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Google.org grants $8.4 million to four Indian non-profits

Apr 07, 2017

Google.org supports nonprofits working in the education sector to bridge the quality education gap in India.

New Delhi: Google.org on Thursday announced grants of US$8.4 million to four Indian NGOs including Learning Equality, Million Sparks Foundation, Pratham Books StoryWeaver, and Pratham Education Foundation over the next two years.

The grants will be used for expanding and scaling the work these NGOs are doing to enhance the learning experience for students in the classroom.

These grants are part of a global US$50 million commitment that Google.org made a fortnight ago and will go towards supporting NGOs that are engaged in the task of building tech-based learning solutions. Grants from Google.org will also be used to scale up existing initiatives to reach more children, and to build more innovative and engaging tech-based learning solutions to close the gap in learning and academic opportunity.

Since the implementation of the Right to Education act in 2010, there has been much progress in India with respect to infrastructure, enrolments and literacy levels.

Unfortunately, the inequity in the quality of education continues to grow with various studies showing a decline in learning levels among school students.

Data provided by India’s Ministry of Human Resource Development (MHRD) reveals there are about 260 million children enrolled in schools across the country, but a recent survey by Pratham Education reveals 50% of all children in 5th grade cannot read a 2nd grade text or do a two-digit subtraction problem.

In the National Policy of Education report 2016, poor learning outcomes have been said attributed to serious gaps in teacher motivation and training. Lack of access to relevant educational material, tools and aides that enhance the classroom experience are some of the other areas that must be addressed.

“Google has never taken a conventional approach to solving problems, and neither does Google.org. Our approach is to find the most promising non-profits and put the best of Google- our philanthropy, our people, our products- to work and help them close this gap,” said

Nick Cain, Program Manager, Education, Google.org said that technology can help bridge the gap. “Technology can get more books to students, more lesson plans to teachers, and classrooms to kids who can't get there themselves,” he said.

The education grants in India will focus on three areas where technology can be used to improve the quality of education. The first priority is to make available quality learning material that can overcome language and connectivity gaps. The second priority is to provide better training and support to teachers as they are key to educational outcomes. Finally, it is to support students beyond classroom learning.

In addition to the funding, Google.org brings these grantees into the company and gives them access to its best thinkers. Googlers with relevant skills help accelerate the impact of these grantees, and Google provides products and tools which help them scale solutions.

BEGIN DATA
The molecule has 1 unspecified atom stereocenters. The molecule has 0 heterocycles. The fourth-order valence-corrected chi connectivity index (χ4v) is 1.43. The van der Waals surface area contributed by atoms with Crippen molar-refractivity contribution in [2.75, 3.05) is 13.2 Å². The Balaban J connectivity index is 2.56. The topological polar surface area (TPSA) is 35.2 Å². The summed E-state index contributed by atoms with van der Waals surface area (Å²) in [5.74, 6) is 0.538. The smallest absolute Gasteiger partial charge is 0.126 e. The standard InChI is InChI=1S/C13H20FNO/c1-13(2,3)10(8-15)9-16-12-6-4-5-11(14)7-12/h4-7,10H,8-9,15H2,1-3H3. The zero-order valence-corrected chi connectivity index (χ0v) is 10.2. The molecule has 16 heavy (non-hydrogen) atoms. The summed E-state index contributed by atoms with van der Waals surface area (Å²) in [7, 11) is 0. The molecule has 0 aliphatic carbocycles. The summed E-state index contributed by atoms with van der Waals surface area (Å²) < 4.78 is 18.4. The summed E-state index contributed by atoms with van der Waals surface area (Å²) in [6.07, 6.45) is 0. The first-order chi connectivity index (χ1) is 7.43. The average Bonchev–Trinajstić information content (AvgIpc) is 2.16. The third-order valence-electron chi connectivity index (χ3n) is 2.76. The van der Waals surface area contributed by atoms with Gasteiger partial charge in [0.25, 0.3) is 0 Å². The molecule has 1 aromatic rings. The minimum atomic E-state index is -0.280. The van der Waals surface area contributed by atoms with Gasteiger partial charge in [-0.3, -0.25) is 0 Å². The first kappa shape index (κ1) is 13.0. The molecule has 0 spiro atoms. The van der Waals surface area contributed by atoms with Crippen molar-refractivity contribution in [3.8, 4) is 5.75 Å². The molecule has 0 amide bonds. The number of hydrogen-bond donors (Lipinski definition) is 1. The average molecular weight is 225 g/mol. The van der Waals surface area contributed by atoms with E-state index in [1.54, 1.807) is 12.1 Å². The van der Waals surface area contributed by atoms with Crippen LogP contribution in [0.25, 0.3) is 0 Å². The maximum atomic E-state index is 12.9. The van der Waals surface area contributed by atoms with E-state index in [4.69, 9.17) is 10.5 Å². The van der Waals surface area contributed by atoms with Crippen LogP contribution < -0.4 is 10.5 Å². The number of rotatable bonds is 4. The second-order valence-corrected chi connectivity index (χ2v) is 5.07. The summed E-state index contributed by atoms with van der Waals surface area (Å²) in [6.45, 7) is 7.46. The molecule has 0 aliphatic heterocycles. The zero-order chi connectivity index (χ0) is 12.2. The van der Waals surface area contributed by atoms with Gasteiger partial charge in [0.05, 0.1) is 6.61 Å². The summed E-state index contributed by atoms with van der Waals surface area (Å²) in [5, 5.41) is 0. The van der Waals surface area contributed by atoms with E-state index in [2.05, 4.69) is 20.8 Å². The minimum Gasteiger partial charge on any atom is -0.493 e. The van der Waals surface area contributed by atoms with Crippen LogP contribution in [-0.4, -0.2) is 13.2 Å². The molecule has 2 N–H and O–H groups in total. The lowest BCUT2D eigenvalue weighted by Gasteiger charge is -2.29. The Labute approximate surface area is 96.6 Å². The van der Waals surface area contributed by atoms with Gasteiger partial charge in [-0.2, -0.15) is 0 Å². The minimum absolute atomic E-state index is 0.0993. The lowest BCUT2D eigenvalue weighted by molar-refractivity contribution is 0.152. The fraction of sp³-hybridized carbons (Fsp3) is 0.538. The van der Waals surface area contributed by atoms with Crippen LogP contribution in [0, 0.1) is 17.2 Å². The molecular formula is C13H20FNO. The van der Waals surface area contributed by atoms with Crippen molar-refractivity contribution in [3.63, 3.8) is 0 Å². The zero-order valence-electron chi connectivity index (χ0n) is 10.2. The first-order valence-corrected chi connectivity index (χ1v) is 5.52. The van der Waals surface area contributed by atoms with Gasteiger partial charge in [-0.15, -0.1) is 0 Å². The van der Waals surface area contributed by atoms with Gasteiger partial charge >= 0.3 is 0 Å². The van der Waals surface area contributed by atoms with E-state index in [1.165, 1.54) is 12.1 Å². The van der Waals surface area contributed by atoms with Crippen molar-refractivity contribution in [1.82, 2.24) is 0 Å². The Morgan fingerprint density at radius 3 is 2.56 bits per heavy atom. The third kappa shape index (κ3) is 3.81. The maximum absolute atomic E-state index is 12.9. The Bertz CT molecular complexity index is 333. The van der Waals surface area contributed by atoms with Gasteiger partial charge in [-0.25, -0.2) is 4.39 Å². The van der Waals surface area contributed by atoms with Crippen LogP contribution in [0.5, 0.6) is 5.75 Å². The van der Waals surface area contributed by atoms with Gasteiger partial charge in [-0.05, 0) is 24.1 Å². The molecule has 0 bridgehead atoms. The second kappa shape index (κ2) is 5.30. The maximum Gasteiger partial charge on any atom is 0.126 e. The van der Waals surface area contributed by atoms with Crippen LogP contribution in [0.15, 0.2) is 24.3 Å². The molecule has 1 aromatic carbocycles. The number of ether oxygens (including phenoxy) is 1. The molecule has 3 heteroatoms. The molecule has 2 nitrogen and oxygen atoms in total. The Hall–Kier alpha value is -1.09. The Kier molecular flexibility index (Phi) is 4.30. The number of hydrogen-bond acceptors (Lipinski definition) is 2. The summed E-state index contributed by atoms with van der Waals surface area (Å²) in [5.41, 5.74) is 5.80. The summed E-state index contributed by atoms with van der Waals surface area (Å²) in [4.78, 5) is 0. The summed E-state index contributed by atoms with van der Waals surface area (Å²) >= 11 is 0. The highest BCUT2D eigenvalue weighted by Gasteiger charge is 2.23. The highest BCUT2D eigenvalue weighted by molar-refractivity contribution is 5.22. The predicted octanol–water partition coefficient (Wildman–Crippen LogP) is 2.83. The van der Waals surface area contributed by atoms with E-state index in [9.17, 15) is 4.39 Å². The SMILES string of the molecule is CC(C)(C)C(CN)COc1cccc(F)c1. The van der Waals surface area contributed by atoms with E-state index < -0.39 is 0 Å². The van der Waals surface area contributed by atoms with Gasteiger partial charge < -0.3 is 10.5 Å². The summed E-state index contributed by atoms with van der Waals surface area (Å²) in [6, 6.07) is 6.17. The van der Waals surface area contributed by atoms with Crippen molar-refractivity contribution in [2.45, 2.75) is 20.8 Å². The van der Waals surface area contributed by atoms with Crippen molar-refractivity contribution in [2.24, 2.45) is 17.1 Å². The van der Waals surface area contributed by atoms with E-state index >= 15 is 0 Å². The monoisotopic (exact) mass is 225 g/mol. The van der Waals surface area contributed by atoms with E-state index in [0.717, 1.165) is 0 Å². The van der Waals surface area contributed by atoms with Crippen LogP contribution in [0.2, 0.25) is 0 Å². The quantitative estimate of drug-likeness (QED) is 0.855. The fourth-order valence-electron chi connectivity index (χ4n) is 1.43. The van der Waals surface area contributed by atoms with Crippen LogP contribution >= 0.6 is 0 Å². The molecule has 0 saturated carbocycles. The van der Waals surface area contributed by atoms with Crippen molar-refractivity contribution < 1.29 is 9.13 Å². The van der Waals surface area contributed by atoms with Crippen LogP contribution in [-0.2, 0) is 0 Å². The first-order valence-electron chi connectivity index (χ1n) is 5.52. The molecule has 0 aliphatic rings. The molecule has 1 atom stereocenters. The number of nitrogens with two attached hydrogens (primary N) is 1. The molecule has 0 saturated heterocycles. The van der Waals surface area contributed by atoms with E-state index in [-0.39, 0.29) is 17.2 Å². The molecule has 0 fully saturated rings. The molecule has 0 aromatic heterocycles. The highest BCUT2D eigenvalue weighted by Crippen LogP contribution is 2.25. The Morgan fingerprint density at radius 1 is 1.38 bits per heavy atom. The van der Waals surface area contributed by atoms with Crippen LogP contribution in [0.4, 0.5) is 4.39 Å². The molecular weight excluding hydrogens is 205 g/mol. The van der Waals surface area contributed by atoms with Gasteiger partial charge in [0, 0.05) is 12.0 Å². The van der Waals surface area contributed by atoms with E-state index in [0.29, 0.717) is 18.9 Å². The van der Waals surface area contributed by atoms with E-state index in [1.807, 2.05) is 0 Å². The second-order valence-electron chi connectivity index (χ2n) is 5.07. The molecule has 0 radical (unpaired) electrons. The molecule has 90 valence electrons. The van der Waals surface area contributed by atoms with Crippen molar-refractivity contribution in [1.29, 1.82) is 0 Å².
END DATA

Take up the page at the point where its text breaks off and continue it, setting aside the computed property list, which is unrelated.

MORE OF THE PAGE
This is how the grant will help the awardees in scaling up their initiatives:

Pratham Books has created StoryWeaver, an online platform whose open source technology connects readers, authors, illustrators, and translators to create free stories that can be translated, remixed, and even newly authored.

Today Storyweaver offers books in over 60 languages. With support from Google.org, Pratham Books aims to dramatically increase Story Weaver’s reach, aiming for more than 500,000 active users and 20,000 titles.

Pratham Education ($3.1 million in India) -Giving kids self-driven, offline lessons to learn in any environment

Pratham’s Hybrid Learning Program empowers students to use self-driven, tablet-based curricula to learn outside of the classroom. Students ranging from grade 5 to 8 self-organize into groups of five. Two groups share a tablet, and children in each group decide together what content they’d like to learn. Along with learning science, English and math, students also learn how to work in collaboration with their peers.

The data derived from the grant-run-programme will help Pratham and the broader sector better understand how a student-focused model can accompany more traditional teacher-focused models, with the hope of scaling these methodologies across India’s rural school ecosystem.

The Million Sparks Foundation with ChalkLit, a digital content platform and social community, supports high caliber teaching with lesson plans, learning modules, videos etc.

ChalkLit content is categorised into bite-sized chunks and organized to align with public curriculum standards, and accessible by teachers via a lightweight mobile app built for users with limited connectivity.

Learning Equality (US$ 500K for India as part of the $5 million across India, Latin America, Sub-Saharan Africa) - Taking digital content offline for students without internet.

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